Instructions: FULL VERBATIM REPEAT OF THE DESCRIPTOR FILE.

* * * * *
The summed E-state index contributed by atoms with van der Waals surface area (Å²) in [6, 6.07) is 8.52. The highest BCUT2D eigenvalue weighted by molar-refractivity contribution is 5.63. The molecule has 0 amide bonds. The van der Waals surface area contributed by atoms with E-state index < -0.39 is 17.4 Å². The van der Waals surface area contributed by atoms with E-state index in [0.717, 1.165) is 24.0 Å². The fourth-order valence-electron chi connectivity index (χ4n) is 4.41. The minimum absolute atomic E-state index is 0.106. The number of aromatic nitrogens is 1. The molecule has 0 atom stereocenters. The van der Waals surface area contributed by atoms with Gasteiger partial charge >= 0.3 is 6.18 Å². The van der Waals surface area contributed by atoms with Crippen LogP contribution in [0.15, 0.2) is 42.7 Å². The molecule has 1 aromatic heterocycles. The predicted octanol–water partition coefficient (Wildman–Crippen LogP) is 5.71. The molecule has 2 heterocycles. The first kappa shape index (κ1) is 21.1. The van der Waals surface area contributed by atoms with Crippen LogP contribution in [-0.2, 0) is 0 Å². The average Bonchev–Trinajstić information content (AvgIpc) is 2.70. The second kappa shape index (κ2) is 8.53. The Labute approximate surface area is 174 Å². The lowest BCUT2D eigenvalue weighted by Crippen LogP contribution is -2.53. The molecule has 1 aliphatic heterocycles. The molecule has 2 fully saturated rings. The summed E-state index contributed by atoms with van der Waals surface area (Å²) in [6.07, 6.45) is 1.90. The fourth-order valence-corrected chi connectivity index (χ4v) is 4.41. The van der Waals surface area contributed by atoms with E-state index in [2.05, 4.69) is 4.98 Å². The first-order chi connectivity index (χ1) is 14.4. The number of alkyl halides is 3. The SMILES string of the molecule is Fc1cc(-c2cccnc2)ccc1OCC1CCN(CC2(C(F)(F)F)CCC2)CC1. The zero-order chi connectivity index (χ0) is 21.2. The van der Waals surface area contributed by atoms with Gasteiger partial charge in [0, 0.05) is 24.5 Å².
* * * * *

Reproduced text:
The summed E-state index contributed by atoms with van der Waals surface area (Å²) in [6, 6.07) is 8.52. The highest BCUT2D eigenvalue weighted by molar-refractivity contribution is 5.63. The molecule has 0 amide bonds. The van der Waals surface area contributed by atoms with E-state index < -0.39 is 17.4 Å². The van der Waals surface area contributed by atoms with E-state index in [0.717, 1.165) is 24.0 Å². The fourth-order valence-electron chi connectivity index (χ4n) is 4.41. The minimum absolute atomic E-state index is 0.106. The number of aromatic nitrogens is 1. The molecule has 0 atom stereocenters. The van der Waals surface area contributed by atoms with Gasteiger partial charge >= 0.3 is 6.18 Å². The van der Waals surface area contributed by atoms with Crippen LogP contribution in [0.15, 0.2) is 42.7 Å². The molecule has 1 aromatic heterocycles. The predicted octanol–water partition coefficient (Wildman–Crippen LogP) is 5.71. The molecule has 2 heterocycles. The first kappa shape index (κ1) is 21.1. The van der Waals surface area contributed by atoms with Crippen LogP contribution in [-0.2, 0) is 0 Å². The average Bonchev–Trinajstić information content (AvgIpc) is 2.70. The second kappa shape index (κ2) is 8.53. The Labute approximate surface area is 174 Å². The lowest BCUT2D eigenvalue weighted by Crippen LogP contribution is -2.53. The molecule has 1 aliphatic heterocycles. The molecule has 2 fully saturated rings. The summed E-state index contributed by atoms with van der Waals surface area (Å²) in [6.07, 6.45) is 1.90. The fourth-order valence-corrected chi connectivity index (χ4v) is 4.41. The van der Waals surface area contributed by atoms with E-state index in [2.05, 4.69) is 4.98 Å². The first-order chi connectivity index (χ1) is 14.4. The number of alkyl halides is 3. The SMILES string of the molecule is Fc1cc(-c2cccnc2)ccc1OCC1CCN(CC2(C(F)(F)F)CCC2)CC1. The zero-order chi connectivity index (χ0) is 21.2. The van der Waals surface area contributed by atoms with Gasteiger partial charge in [0, 0.05) is 24.5 Å².